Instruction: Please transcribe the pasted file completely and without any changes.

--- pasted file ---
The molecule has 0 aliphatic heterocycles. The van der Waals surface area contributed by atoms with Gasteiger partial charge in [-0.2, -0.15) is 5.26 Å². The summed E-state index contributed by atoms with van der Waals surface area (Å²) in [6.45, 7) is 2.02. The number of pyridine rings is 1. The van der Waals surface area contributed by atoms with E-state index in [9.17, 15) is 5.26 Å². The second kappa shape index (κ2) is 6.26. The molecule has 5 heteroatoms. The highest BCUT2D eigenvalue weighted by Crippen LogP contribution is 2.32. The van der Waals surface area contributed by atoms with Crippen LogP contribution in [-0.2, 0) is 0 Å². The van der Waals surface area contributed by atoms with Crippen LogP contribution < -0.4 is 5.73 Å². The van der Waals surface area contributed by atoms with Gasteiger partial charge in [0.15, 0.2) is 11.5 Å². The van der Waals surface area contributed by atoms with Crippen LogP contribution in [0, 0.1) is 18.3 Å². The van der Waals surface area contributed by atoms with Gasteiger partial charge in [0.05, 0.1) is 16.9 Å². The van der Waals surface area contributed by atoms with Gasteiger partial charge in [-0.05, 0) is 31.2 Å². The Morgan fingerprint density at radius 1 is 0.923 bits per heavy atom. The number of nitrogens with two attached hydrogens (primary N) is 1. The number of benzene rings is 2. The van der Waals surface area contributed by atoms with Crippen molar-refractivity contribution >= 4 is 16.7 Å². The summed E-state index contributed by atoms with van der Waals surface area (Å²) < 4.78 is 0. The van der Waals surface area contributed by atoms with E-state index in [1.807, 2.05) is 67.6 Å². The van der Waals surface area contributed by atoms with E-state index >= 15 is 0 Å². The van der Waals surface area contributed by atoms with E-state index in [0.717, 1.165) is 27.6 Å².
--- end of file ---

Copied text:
The molecule has 0 aliphatic heterocycles. The van der Waals surface area contributed by atoms with Gasteiger partial charge in [-0.2, -0.15) is 5.26 Å². The summed E-state index contributed by atoms with van der Waals surface area (Å²) in [6.45, 7) is 2.02. The number of pyridine rings is 1. The van der Waals surface area contributed by atoms with E-state index in [9.17, 15) is 5.26 Å². The second kappa shape index (κ2) is 6.26. The molecule has 5 heteroatoms. The highest BCUT2D eigenvalue weighted by Crippen LogP contribution is 2.32. The van der Waals surface area contributed by atoms with Crippen LogP contribution in [-0.2, 0) is 0 Å². The van der Waals surface area contributed by atoms with Crippen LogP contribution < -0.4 is 5.73 Å². The van der Waals surface area contributed by atoms with Gasteiger partial charge in [0.15, 0.2) is 11.5 Å². The van der Waals surface area contributed by atoms with Crippen LogP contribution in [0, 0.1) is 18.3 Å². The van der Waals surface area contributed by atoms with Gasteiger partial charge in [0.05, 0.1) is 16.9 Å². The van der Waals surface area contributed by atoms with Gasteiger partial charge in [-0.05, 0) is 31.2 Å². The Morgan fingerprint density at radius 1 is 0.923 bits per heavy atom. The number of nitrogens with two attached hydrogens (primary N) is 1. The number of benzene rings is 2. The van der Waals surface area contributed by atoms with Crippen molar-refractivity contribution >= 4 is 16.7 Å². The summed E-state index contributed by atoms with van der Waals surface area (Å²) < 4.78 is 0. The van der Waals surface area contributed by atoms with E-state index in [1.807, 2.05) is 67.6 Å². The van der Waals surface area contributed by atoms with E-state index >= 15 is 0 Å². The van der Waals surface area contributed by atoms with E-state index in [0.717, 1.165) is 27.6 Å².